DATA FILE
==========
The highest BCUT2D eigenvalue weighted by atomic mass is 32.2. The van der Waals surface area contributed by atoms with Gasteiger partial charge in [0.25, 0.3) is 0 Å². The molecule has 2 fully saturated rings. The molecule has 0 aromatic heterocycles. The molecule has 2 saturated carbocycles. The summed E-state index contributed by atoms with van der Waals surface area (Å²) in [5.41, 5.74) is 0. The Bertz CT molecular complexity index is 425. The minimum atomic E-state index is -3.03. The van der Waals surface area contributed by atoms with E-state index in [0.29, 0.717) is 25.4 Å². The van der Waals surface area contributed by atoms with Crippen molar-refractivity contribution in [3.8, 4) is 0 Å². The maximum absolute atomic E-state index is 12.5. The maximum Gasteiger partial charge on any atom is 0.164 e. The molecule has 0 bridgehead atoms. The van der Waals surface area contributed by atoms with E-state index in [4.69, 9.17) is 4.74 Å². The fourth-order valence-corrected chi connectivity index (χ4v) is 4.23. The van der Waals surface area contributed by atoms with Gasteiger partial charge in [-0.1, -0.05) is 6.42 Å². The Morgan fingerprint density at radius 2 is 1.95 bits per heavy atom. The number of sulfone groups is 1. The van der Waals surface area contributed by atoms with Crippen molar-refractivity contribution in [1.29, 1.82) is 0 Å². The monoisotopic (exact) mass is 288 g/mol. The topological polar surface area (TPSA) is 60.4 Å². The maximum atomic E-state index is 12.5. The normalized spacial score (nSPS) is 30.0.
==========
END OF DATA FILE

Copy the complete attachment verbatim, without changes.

The highest BCUT2D eigenvalue weighted by atomic mass is 32.2. The van der Waals surface area contributed by atoms with Gasteiger partial charge in [0.25, 0.3) is 0 Å². The molecule has 2 fully saturated rings. The molecule has 0 aromatic heterocycles. The molecule has 2 saturated carbocycles. The summed E-state index contributed by atoms with van der Waals surface area (Å²) in [5.41, 5.74) is 0. The Bertz CT molecular complexity index is 425. The minimum atomic E-state index is -3.03. The van der Waals surface area contributed by atoms with E-state index in [0.29, 0.717) is 25.4 Å². The van der Waals surface area contributed by atoms with Crippen molar-refractivity contribution in [3.8, 4) is 0 Å². The maximum absolute atomic E-state index is 12.5. The maximum Gasteiger partial charge on any atom is 0.164 e. The molecule has 0 bridgehead atoms. The van der Waals surface area contributed by atoms with E-state index in [4.69, 9.17) is 4.74 Å². The fourth-order valence-corrected chi connectivity index (χ4v) is 4.23. The van der Waals surface area contributed by atoms with Gasteiger partial charge in [-0.1, -0.05) is 6.42 Å². The Morgan fingerprint density at radius 2 is 1.95 bits per heavy atom. The number of sulfone groups is 1. The van der Waals surface area contributed by atoms with Crippen molar-refractivity contribution in [1.29, 1.82) is 0 Å². The monoisotopic (exact) mass is 288 g/mol. The topological polar surface area (TPSA) is 60.4 Å². The maximum atomic E-state index is 12.5. The normalized spacial score (nSPS) is 30.0.